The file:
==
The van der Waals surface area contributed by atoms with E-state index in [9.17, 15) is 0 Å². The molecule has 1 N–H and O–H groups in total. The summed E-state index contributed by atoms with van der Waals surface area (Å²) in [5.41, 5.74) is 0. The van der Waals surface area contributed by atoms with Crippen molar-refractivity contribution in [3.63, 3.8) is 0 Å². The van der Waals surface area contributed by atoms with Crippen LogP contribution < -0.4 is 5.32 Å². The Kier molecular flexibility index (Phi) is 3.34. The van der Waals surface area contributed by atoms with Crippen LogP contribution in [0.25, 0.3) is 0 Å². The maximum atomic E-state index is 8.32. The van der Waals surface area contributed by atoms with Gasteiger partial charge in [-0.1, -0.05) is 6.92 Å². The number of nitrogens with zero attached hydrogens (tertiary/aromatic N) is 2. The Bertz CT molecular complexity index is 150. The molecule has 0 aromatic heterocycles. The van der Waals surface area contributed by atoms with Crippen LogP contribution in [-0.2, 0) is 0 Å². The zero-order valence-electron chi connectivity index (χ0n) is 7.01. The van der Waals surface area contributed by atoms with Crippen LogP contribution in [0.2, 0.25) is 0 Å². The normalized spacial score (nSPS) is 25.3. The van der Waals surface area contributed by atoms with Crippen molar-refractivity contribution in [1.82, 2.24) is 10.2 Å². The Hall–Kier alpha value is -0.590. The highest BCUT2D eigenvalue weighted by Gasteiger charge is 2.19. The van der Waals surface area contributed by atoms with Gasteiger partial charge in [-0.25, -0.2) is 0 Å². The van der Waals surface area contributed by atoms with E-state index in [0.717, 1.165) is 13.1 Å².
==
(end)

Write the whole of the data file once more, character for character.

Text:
The van der Waals surface area contributed by atoms with E-state index in [9.17, 15) is 0 Å². The molecule has 1 N–H and O–H groups in total. The summed E-state index contributed by atoms with van der Waals surface area (Å²) in [5.41, 5.74) is 0. The van der Waals surface area contributed by atoms with Crippen molar-refractivity contribution in [3.63, 3.8) is 0 Å². The van der Waals surface area contributed by atoms with Crippen LogP contribution < -0.4 is 5.32 Å². The Kier molecular flexibility index (Phi) is 3.34. The van der Waals surface area contributed by atoms with Crippen LogP contribution in [0.25, 0.3) is 0 Å². The maximum atomic E-state index is 8.32. The van der Waals surface area contributed by atoms with Gasteiger partial charge in [-0.1, -0.05) is 6.92 Å². The number of nitrogens with zero attached hydrogens (tertiary/aromatic N) is 2. The Bertz CT molecular complexity index is 150. The molecule has 0 aromatic heterocycles. The van der Waals surface area contributed by atoms with Crippen LogP contribution in [-0.2, 0) is 0 Å². The zero-order valence-electron chi connectivity index (χ0n) is 7.01. The van der Waals surface area contributed by atoms with Crippen LogP contribution in [0.2, 0.25) is 0 Å². The normalized spacial score (nSPS) is 25.3. The van der Waals surface area contributed by atoms with Crippen molar-refractivity contribution in [1.82, 2.24) is 10.2 Å². The Hall–Kier alpha value is -0.590. The highest BCUT2D eigenvalue weighted by Gasteiger charge is 2.19. The van der Waals surface area contributed by atoms with Gasteiger partial charge in [-0.25, -0.2) is 0 Å². The van der Waals surface area contributed by atoms with E-state index in [0.717, 1.165) is 13.1 Å².